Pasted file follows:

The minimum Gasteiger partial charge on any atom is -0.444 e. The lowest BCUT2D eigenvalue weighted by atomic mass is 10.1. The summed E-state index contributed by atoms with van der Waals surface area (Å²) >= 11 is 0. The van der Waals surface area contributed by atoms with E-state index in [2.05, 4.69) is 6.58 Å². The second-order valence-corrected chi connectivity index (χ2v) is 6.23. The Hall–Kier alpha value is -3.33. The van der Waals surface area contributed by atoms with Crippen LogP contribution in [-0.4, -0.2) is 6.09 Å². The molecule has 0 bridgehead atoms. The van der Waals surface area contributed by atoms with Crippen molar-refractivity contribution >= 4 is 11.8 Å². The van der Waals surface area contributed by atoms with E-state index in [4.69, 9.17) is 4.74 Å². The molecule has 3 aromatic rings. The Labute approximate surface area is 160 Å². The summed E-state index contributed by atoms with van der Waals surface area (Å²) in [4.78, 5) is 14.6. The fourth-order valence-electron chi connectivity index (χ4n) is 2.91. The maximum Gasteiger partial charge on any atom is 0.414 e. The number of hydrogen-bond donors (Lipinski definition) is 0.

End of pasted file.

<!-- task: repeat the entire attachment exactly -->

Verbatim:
The minimum Gasteiger partial charge on any atom is -0.444 e. The lowest BCUT2D eigenvalue weighted by atomic mass is 10.1. The summed E-state index contributed by atoms with van der Waals surface area (Å²) >= 11 is 0. The van der Waals surface area contributed by atoms with E-state index in [2.05, 4.69) is 6.58 Å². The second-order valence-corrected chi connectivity index (χ2v) is 6.23. The Hall–Kier alpha value is -3.33. The van der Waals surface area contributed by atoms with Crippen LogP contribution in [-0.4, -0.2) is 6.09 Å². The molecule has 0 bridgehead atoms. The van der Waals surface area contributed by atoms with Crippen molar-refractivity contribution >= 4 is 11.8 Å². The van der Waals surface area contributed by atoms with E-state index in [4.69, 9.17) is 4.74 Å². The molecule has 3 aromatic rings. The Labute approximate surface area is 160 Å². The summed E-state index contributed by atoms with van der Waals surface area (Å²) in [4.78, 5) is 14.6. The fourth-order valence-electron chi connectivity index (χ4n) is 2.91. The maximum Gasteiger partial charge on any atom is 0.414 e. The number of hydrogen-bond donors (Lipinski definition) is 0.